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A vocation to advocacy in Manitoba's child welfare system

Amy Linklater, a graduating student in Conflict Resolution Studies, says that her education and personal journey of healing are so intertwined it’s impossible to tell where one ends and the other begins. When she began studying at the University of Winnipeg at 21, she knew very little about the history of her Cree people and colonialism in Canada. “I didn’t know my history until university... my studies opened up a whole new trauma for me.”

The trauma Linklater speaks of is the impact of colonialism and the residential school system on her family. Until coming to university, she was only aware of the primary traumas she’d experienced in her own life - the secondary traumas which had wounded her family for generations were largely unfamiliar to her.

A first year course in conflict resolution sparked Linklater’s imagination and she enrolled in the major through Menno Simons. She completed her practicum with the Assembly of Manitoba Chiefs in their First Nations Family Advocate office. This experience awoke in her a vocation to advocate for indigenous families, particularly those who are involved with the child welfare system.

If anyone knows the Manitoba child welfare system inside out, it’s Linklater. Herself a permanent ward from the age of ten, she laments the disproportionate number of indigenous children in care throughout the province. It was only after coming to university that she began to draw parallels between residential schools and the foster care system. Raised predominantly by settler Canadians, she lost her language and any opportunity to learn of her cultural heritage. “My children,” she says, “are the first generation that hasn’t been taken away.”

As she nears the end of her degree, Linklater refers to herself as a “survivor,” empowered by the ability to name her experiences. But at ten years old, she explains, “I didn’t know what resiliency was.” All she knew was that something needed to change for her younger siblings. She’s spent the last two and a half decades pursuing that change.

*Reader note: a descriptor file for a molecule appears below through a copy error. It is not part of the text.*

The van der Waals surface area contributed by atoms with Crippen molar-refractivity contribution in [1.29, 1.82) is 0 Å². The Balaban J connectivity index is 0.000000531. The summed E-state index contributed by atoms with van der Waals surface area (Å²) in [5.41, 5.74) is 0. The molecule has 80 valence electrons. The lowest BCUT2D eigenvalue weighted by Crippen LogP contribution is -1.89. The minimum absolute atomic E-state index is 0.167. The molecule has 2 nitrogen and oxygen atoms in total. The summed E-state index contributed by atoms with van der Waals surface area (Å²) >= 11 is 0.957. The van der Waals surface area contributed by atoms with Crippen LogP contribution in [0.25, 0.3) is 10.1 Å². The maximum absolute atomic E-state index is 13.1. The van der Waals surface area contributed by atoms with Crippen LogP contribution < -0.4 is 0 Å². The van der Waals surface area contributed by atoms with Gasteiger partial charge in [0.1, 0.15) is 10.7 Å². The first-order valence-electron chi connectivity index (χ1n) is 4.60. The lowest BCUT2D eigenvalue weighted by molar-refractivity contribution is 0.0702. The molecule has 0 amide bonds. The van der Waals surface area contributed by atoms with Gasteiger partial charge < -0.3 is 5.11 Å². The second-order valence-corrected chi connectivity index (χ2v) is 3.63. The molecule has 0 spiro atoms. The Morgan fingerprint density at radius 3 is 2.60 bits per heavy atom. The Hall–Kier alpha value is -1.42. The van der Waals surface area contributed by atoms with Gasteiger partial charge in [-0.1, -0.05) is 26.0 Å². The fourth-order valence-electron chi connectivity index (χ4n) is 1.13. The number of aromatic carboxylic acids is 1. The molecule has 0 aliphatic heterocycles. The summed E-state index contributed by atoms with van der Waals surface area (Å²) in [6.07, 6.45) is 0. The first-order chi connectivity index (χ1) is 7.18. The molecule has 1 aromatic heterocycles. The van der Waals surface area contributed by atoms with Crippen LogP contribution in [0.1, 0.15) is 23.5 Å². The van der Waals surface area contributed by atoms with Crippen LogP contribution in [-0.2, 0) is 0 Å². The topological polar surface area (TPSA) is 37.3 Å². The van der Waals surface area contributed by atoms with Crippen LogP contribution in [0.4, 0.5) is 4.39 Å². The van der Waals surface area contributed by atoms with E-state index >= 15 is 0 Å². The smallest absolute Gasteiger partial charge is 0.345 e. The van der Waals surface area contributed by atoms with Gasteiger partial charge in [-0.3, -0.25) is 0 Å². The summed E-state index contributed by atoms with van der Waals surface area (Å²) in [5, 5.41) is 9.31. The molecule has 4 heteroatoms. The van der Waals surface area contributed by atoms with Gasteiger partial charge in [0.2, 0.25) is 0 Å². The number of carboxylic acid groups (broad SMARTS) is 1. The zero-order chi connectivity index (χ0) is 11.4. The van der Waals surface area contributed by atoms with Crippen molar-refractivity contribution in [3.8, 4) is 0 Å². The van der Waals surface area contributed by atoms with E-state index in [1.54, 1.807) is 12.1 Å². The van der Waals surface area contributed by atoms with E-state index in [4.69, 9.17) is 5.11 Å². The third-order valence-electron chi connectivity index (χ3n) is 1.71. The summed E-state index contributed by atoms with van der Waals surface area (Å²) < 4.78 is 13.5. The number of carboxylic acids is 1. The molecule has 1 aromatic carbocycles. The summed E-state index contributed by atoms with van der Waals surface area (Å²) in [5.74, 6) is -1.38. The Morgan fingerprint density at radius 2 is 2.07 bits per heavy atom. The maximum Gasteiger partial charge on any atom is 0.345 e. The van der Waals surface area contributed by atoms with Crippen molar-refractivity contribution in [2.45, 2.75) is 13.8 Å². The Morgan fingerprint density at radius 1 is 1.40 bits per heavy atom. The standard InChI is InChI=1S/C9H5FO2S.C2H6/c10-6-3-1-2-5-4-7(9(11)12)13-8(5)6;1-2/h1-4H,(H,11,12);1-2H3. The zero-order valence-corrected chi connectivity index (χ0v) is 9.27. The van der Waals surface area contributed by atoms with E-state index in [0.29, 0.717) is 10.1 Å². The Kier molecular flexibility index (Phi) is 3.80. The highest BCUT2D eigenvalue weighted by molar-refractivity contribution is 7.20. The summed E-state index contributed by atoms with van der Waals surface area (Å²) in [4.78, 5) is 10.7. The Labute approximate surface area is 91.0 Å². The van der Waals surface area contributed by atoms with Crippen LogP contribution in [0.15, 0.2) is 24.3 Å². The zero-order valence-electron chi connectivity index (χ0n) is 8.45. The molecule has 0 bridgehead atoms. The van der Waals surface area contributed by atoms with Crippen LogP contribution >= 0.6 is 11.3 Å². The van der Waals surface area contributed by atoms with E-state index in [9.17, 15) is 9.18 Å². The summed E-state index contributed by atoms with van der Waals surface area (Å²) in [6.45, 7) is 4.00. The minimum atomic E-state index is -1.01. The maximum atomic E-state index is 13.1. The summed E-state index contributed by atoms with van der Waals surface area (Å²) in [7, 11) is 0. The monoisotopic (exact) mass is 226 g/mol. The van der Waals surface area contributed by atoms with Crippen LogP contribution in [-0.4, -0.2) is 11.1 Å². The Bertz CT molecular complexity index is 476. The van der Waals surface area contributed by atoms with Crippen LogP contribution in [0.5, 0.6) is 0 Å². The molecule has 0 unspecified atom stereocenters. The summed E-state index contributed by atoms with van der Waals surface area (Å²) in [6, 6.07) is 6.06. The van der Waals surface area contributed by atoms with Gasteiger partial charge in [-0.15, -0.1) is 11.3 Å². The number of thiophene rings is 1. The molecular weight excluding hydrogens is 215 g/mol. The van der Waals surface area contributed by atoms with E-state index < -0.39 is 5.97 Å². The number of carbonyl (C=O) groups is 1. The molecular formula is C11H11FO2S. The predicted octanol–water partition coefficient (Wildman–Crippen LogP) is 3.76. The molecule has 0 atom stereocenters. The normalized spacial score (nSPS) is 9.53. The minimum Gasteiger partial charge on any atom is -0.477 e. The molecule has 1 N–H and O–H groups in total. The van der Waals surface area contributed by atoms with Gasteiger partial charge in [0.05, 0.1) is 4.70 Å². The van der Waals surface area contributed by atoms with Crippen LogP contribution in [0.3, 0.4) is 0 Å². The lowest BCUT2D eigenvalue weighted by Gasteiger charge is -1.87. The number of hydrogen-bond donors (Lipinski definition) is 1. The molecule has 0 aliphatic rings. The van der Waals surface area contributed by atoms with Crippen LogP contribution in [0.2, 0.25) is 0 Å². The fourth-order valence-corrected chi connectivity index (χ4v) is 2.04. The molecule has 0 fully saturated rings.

I asked Linklater what it enabled that resilience in the face of such tragedy. “I’ve come to realize that I have a choice,” she responded thoughtfully. Too many others who carry the  “blood memory” of generational trauma have come to believe that they have no choice in their circumstances.

Linklater is a fighter as much as a survivor, never allowing circumstances to dictate her fate. At the age of 16, she fought for the right to be placed in an indigenous foster home, and at 19 she began working with foster kids herself in order to “give back.” “I realized at a young age that if you need help, you need to ask for it.”

During Canada’s Truth and Reconciliation Commission (TRC), Linklater accompanied her mother through the alternative dispute resolution process (residential schools hearing), where she learned of a family history she’d never heard before. The process, while difficult, enabled her to come to a place of empathy and peace concerning her tumultuous childhood.

Still, the journey is far from over for Linklater and her family. She is grateful for the steps they’ve taken toward healing, but there is still much work to be done. “Every time I walk out the door I have to face colonization,” she explains. Colonialism isn’t something which ended with the TRC.

Linklater is grateful for the opportunity to study that history, as well as concepts around conflict resolution and genocide, throughout her degree. She believes that, “the work that MSC is doing is part of that decolonization process.” From here, she will use this learning to launch her life’s work in advocacy.

If life is a journey, Linklater’s has traversed mountainous terrain and now she’s ready to walk with others on that road. She’s found that there’s “a built-in trust” when clients realize she is guiding them from experience as well as theory.